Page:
This paper proposes a wood interlocking block infill to prevent vulnerable R/C buildings from collapsing, and discusses its viability through experimental and analytical investigations. A series of structural tests were performed using one-story, one-bay R/C frame specimens with/without installing the proposed infill to verify its contributions. As a result, the infill significantly improved the seismic performance, particularly axial resistance and ductility, of the overall frame. Moreover, an analytical study was also conducted to clarify the distinctive characteristics of the proposed infill. Probabilistic analyses were carried out focusing on a vulnerable R/C building damaged during the 2007 Sumatra, Indonesia earthquakes, which was investigated after the earthquakes by the authors. Comparing the probabilities of collapse for three cases-without infills, with typical brick infills, and with the proposed infills-an alternative concept to prevent building collapses and to save human lives was introduced.
Despite extensive research on behavior of reinforced concrete in shear, there is still considerable disagreement among researchers in proposing and using a rational way of calculating the shear strength of reinforced concrete members. Due to lack of a universally accepted model for shear, shear design provisions still generally consist of empirical relationships that differ from code-to-code. In this study, a simple rational formula for calculating the shear strength of reinforced concrete elements is proposed by conducting a systematic parametric study on the response of RC elements in shear. This is done by using a computational model which simulates the post cracking behavior of RC membrane element on the basis of local stress transferring mechanism between adjacent cracks and microscopic stress transfer across cracks. Through a comparison with extensive available experimental tests conducted on RC elements, it is shown that the proposed rational relation can appropriately predict the shear strength of reinforced concrete elements under different in-plane stress conditions. Then the proposed relation is extended to the shear design of RC members and again it is shown that the predicted shear strengths are in good agreement with the experimental test results under different combination of axial, bending and shear forces.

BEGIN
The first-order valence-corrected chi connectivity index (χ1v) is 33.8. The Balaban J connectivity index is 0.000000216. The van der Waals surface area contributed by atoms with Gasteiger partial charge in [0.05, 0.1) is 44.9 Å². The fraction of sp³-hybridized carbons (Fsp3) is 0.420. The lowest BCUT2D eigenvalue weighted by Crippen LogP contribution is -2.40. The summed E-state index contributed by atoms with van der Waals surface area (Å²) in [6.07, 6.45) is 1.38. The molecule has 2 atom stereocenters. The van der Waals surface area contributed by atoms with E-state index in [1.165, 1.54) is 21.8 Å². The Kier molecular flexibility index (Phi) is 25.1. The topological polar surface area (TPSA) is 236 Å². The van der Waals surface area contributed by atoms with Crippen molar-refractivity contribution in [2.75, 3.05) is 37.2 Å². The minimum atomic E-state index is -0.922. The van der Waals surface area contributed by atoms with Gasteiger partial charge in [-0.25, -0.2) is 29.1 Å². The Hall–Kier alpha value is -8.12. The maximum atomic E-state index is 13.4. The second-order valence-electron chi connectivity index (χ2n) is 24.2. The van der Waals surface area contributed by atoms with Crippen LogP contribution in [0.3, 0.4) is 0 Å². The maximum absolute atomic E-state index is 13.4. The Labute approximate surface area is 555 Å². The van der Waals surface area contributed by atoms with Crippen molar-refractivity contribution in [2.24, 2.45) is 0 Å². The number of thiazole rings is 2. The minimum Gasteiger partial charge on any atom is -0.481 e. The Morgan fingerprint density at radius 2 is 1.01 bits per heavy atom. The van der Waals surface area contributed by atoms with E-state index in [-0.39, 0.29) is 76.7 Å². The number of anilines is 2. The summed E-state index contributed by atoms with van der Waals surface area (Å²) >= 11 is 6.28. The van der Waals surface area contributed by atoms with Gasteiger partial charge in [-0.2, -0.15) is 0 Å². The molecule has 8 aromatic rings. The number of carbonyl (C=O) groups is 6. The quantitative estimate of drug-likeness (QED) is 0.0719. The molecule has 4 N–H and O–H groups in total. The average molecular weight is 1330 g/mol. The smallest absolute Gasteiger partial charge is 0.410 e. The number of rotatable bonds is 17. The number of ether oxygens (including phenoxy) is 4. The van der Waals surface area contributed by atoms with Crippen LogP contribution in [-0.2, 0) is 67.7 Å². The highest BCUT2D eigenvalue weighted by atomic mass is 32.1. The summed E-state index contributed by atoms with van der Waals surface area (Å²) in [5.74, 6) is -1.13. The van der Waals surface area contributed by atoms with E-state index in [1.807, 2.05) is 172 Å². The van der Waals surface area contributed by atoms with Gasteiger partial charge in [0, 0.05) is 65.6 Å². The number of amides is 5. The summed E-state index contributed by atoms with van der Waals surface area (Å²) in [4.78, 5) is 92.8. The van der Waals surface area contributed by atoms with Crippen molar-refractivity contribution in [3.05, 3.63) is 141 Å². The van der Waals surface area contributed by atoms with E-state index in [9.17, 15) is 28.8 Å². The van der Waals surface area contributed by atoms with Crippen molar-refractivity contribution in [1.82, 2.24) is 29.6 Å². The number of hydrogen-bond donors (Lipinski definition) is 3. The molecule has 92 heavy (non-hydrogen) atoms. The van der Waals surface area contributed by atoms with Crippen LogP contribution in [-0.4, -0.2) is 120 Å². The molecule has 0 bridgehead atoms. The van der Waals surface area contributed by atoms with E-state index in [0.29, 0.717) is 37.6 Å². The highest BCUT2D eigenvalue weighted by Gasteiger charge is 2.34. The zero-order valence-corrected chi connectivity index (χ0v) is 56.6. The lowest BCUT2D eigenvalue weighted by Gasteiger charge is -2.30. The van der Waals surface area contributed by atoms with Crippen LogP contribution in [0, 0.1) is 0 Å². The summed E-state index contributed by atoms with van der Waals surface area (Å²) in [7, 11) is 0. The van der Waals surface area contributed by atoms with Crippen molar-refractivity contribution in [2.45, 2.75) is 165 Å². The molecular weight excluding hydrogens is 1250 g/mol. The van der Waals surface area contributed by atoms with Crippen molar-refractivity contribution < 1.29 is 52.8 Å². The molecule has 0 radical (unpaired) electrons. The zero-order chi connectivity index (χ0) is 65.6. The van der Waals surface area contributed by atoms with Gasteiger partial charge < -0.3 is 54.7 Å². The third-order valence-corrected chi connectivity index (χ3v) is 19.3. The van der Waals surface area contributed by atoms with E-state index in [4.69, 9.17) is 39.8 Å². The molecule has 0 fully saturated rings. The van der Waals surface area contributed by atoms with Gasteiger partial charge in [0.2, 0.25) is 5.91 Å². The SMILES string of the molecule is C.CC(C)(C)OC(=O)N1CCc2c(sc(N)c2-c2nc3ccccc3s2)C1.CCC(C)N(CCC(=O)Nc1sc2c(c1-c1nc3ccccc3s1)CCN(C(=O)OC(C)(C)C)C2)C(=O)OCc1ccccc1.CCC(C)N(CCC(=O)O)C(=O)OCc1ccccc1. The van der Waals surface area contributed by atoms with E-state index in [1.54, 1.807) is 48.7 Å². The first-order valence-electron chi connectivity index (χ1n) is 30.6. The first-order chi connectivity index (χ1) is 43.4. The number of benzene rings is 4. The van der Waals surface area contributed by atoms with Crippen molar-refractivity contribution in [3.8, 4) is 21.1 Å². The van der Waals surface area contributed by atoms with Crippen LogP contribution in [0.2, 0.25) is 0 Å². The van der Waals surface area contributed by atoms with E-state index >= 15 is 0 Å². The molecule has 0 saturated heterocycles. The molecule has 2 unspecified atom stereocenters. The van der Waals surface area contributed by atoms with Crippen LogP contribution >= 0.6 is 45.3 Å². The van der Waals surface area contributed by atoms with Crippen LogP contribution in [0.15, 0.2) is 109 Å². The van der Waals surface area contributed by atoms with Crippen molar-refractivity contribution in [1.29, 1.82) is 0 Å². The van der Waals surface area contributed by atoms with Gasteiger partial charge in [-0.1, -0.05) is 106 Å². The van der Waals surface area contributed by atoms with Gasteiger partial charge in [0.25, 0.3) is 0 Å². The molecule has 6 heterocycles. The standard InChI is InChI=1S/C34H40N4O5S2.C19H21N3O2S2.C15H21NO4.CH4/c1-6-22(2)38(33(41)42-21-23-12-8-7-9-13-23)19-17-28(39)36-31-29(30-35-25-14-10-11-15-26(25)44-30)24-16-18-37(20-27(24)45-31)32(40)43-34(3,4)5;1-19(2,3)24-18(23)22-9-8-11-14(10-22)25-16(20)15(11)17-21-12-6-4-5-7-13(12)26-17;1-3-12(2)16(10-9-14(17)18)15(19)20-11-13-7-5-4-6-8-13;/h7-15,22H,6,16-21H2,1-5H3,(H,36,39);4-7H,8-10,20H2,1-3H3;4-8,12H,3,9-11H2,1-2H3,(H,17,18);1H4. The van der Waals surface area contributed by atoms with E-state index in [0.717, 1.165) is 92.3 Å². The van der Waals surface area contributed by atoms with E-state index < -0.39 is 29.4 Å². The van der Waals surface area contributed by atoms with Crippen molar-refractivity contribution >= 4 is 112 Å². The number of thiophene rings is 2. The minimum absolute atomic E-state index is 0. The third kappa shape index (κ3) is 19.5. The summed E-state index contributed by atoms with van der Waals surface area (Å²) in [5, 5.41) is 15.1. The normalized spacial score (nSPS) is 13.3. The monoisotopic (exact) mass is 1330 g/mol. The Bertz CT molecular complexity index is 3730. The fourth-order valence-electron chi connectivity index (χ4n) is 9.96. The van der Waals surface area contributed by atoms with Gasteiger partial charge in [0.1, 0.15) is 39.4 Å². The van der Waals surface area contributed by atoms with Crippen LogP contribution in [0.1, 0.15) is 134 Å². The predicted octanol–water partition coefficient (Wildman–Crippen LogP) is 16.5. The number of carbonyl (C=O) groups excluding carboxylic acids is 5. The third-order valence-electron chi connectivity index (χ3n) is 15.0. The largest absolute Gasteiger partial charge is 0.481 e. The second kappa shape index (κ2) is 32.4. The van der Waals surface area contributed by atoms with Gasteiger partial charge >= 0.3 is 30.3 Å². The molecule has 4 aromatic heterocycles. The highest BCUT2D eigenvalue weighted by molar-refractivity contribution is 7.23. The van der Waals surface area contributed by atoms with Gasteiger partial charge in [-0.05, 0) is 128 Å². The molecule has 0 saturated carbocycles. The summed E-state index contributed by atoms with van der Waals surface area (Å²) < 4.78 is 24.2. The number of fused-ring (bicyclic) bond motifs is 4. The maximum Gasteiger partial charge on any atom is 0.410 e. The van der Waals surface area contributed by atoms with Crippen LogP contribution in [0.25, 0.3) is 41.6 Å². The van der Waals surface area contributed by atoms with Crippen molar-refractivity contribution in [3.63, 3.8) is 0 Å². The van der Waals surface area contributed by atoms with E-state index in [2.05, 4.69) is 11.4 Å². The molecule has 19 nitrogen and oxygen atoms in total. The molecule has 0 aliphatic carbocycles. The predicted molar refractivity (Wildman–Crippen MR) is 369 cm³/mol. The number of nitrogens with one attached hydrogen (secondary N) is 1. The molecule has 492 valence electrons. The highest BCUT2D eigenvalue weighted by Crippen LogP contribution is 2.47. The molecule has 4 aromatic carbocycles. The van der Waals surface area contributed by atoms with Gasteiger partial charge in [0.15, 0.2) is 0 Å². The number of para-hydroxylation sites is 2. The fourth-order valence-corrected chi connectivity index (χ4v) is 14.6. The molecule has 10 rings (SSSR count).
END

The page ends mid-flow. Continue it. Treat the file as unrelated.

This paper describes an attempt to predict the response of shear-critical ECC members that exhibit strong anisotropic stress and strain fields. The ECC members investigated include pre-cracked ECC plates under stress field rotation, orthogonally-reinforced ECC (R/ECC) panel under pure shear, and shear-critical R/ECC beams under reversed cyclic loading. To achieve a simple yet accurate prediction, the mechanics of the ECC are represented by smeared models using a fixed crack approach. The applicability of these models is demonstrated through a simulation of ECC plates and R/ECC panel responses. This demonstrates the importance of an appropriate shear transfer model in representing essential behaviors of ECC in an anisotropic field. Predictions of these models were then compared against experimental results of shear-critical R/ECC beams with a M/Vd ratio of 1.0 and 0.5. For beams with a M/Vd ratio of 1.0, a good agreement is observed in terms of hysteretic response, crack pattern, and failure mechanisms. For beams with a 0.5 M/Vd ratio, the analysis somewhat underestimates the beam capacity, although it does predict a correct failure mechanism. Overall, this paper demonstrates that practical application of nonlinear finite-element analysis to ECC structural members is possible.